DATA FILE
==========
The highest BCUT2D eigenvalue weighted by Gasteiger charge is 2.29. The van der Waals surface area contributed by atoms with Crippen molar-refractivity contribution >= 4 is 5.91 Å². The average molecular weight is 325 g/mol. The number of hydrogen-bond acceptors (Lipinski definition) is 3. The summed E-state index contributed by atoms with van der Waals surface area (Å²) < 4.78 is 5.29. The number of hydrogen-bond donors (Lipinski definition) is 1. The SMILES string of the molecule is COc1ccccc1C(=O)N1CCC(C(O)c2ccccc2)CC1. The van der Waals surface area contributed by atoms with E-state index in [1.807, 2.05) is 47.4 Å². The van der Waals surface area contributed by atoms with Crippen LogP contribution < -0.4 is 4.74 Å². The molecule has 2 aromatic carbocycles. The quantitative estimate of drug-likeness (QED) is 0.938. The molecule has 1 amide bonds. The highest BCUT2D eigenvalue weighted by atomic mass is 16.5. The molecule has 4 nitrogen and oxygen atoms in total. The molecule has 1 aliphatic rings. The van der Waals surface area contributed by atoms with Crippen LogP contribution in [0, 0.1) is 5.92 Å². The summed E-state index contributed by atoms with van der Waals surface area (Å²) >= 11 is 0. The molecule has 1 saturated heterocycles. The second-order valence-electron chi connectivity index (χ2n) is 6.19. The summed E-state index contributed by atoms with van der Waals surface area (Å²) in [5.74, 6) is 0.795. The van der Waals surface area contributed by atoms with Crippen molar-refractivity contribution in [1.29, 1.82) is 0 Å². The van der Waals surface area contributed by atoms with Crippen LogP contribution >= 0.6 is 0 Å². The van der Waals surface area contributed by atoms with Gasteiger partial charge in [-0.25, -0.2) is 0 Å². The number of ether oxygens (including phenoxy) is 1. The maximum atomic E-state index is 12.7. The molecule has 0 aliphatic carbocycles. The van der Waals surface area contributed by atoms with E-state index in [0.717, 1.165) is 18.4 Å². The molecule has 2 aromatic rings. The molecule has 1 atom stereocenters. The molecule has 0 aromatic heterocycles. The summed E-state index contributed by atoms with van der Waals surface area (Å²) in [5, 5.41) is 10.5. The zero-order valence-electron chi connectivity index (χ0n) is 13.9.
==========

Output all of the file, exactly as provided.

The highest BCUT2D eigenvalue weighted by Gasteiger charge is 2.29. The van der Waals surface area contributed by atoms with Crippen molar-refractivity contribution >= 4 is 5.91 Å². The average molecular weight is 325 g/mol. The number of hydrogen-bond acceptors (Lipinski definition) is 3. The summed E-state index contributed by atoms with van der Waals surface area (Å²) < 4.78 is 5.29. The number of hydrogen-bond donors (Lipinski definition) is 1. The SMILES string of the molecule is COc1ccccc1C(=O)N1CCC(C(O)c2ccccc2)CC1. The van der Waals surface area contributed by atoms with E-state index in [1.807, 2.05) is 47.4 Å². The van der Waals surface area contributed by atoms with Crippen LogP contribution < -0.4 is 4.74 Å². The molecule has 2 aromatic carbocycles. The quantitative estimate of drug-likeness (QED) is 0.938. The molecule has 1 amide bonds. The highest BCUT2D eigenvalue weighted by atomic mass is 16.5. The molecule has 4 nitrogen and oxygen atoms in total. The molecule has 1 aliphatic rings. The van der Waals surface area contributed by atoms with Crippen LogP contribution in [0, 0.1) is 5.92 Å². The summed E-state index contributed by atoms with van der Waals surface area (Å²) >= 11 is 0. The molecule has 1 saturated heterocycles. The second-order valence-electron chi connectivity index (χ2n) is 6.19. The summed E-state index contributed by atoms with van der Waals surface area (Å²) in [5.74, 6) is 0.795. The van der Waals surface area contributed by atoms with Crippen molar-refractivity contribution in [1.29, 1.82) is 0 Å². The van der Waals surface area contributed by atoms with Crippen LogP contribution >= 0.6 is 0 Å². The van der Waals surface area contributed by atoms with Gasteiger partial charge in [-0.25, -0.2) is 0 Å². The number of ether oxygens (including phenoxy) is 1. The maximum atomic E-state index is 12.7. The molecule has 0 aliphatic carbocycles. The van der Waals surface area contributed by atoms with E-state index in [0.717, 1.165) is 18.4 Å². The molecule has 2 aromatic rings. The molecule has 1 atom stereocenters. The molecule has 0 aromatic heterocycles. The summed E-state index contributed by atoms with van der Waals surface area (Å²) in [5, 5.41) is 10.5. The zero-order valence-electron chi connectivity index (χ0n) is 13.9.